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I used to think that honey was spelled Hunny like the way Winnie the Pooh spelled it. Unfortunately I lost the spelling bee because of it.
For years, whenever I read about the Greeks forming the original alphabet in my grammar/English books, an odd scene popped up in my mind.
It involved 50-odd people in togas standing in a huge building. They'd divide into groups of two or three and go into seperate rooms. From there, they'd start sketching letters from the modern-day alphabet on pieces of paper, altering and changing them until they were satisfied (I always imagined that the people who came up with L were really lazy). I still think about this scene to this day.
I don't know how long I thought this, but I thought the part of the alphabet that goes "l m n o p" was really "elemenno p" , and i thought P was the most special letter because it had a word in front to describe it.
I used to believe that there were two words; impossible and inpossible. Impossible things could not be done while inpossible things were the opposite. Obviously those things are just possible.
I used to believe that TLC just stood for The Learning Channel (we have a satellite), and not also for tender loving care.
I have always been a notoriously bad speller even though I was a straight A honors kid (which was pretty hard to pull off before the days of spell checker.) I would have to rely on people helping me to spell but there was one word that frustrated me. I would ask a million times if "title" had two 't's" in it and everyone would say yes. Yet whenever I wrote "tiTTle" I would be marked down for spelling.
Not long after when I first learnt to write, I believed that because I was left handed, and everyone else used their opposite hand, that I had to write the opposite way (all my letters were backwards, and I wrote right to left across the page)
Apparently I would hand in my work written backwards, and when the teacher failed to understand what on earth it said, I would happily read it out as if it were normal.
A friend of mine believed that your handwriting was based on the pen you used, so she would try to steal her mother's pen because her handwriting was really neat.
When i was really small, i used to believe that if you wanted to put a word in the dictionary then you had to que up and then tell a man at a little table what the word was. If they liked it, your word got put in the dictionary, if not you got thrown out!
In my early stages of reading, I thought the "Not a through street" street signs said "Not a tough street" and no bullies were allowed to live there.
When I was just learning to read, I thought the "No Loitering" sign said "No Lottering" as in playing the lottery and people who bought lottery tickets couldn't go there to wait for the numbers to be announced.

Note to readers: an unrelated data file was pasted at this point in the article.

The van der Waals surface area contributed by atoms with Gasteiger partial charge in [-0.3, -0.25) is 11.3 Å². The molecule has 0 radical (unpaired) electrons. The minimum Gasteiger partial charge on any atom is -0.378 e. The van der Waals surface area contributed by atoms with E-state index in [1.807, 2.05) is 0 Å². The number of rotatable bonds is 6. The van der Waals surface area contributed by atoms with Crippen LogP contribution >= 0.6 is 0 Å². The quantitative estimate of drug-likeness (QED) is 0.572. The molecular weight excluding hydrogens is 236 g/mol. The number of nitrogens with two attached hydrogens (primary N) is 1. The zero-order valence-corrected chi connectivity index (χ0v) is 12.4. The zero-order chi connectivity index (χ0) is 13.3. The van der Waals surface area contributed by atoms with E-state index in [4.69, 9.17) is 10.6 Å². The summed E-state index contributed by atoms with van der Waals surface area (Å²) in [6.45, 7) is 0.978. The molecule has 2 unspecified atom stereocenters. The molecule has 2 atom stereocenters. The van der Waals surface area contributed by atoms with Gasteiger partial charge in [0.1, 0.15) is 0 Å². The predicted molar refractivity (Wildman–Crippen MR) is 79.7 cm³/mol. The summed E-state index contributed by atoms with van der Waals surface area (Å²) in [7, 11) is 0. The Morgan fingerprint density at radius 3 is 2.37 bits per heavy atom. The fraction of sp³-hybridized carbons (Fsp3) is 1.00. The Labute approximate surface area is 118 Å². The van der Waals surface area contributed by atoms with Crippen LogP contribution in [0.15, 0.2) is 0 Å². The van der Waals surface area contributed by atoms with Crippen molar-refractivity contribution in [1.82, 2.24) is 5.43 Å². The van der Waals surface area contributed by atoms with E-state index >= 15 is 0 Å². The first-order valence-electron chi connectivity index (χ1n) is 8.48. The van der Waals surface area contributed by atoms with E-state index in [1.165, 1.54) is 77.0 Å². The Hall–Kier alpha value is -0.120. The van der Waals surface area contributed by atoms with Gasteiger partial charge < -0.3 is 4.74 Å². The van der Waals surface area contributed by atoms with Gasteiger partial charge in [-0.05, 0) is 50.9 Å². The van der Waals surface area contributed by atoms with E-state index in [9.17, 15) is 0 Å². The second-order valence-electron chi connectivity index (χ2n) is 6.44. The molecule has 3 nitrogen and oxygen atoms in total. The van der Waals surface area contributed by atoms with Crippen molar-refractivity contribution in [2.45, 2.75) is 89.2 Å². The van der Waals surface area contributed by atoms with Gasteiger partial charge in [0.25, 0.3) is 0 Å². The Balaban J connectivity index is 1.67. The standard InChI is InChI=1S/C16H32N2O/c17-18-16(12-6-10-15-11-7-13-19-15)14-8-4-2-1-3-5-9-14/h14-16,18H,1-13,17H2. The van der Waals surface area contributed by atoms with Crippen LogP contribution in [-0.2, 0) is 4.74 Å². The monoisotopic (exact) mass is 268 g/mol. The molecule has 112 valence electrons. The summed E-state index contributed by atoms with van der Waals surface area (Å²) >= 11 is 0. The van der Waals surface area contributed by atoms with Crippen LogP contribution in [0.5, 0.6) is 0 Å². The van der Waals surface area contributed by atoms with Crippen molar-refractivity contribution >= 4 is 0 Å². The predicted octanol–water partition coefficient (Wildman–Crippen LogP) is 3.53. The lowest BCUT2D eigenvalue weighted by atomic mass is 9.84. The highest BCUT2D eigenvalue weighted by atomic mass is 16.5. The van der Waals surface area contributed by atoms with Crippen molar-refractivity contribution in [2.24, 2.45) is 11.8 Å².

At another point, I was positive the word "loitering" had to do with some kind of inappropriate or obscene behavior. I'm not sure exactly what, but it just sounded that way to me.
I usde to believe that 'camembert cheese' was actually 'common bear cheese'.
I remember singing the alphabet and being confused that the letter "S" was in there twice; "q-r-s-t-u-v, w-s-y and z...
I'm not American nor English. So as you understand english isn't my first language so i had to take lessons to learn english. i don't think you know it but there are a lot of exams even for kids who learn english as a second language. when i was about 9 years old i was taking one of those exams and i had to write an essay about my summer vacations. i wanted to write that i was going to the beach but i had a spelling problem and by mistake i wrote that i was going to the bitch. i don't know if thats the reason i failed the exam...
I used to think that cursive writing was something terribly complicated; a secret language that adults used so kids could not read their secrets.
When I was at school I learned the alphabet as Aay Bee Cee Dee etc, my cousin [a year younger] was taught the phonetic alphabet Ah Buh Cuh Duh etc she asked me if I could say the alphabet so I started saying A B c, but she stopped me because she didn't know the capital letters [i.e uppercase] alphabet ...
Speaking of which I heard a kid in a shop asking his mother what "re-dock-ed" meant, he pointed to the signs sayign "reduced" and spelled it out using the phonetic alphabet, and indeed it did say re-dock-ed when spelled phonetically ...
When I was a kid I believed that if I ate cereal I would be a cereal killer.
When my friend was 6 she used to misspell heroine as "heroine". She'd once written, "My favorite thing about movies is the heroin" in her essay, and then her parents were called to explain the situation.
One time while I was at recess in preschool, I went through the whole alphabet in my head, trying to figure out which letter made the ŋ (ng) sound.
I used to think elemeno was one letter, so when my preschool teacher was teaching us letters, I remember raising my hand and asking, "What about elemeno?" I also thought it was Y-and because of the song.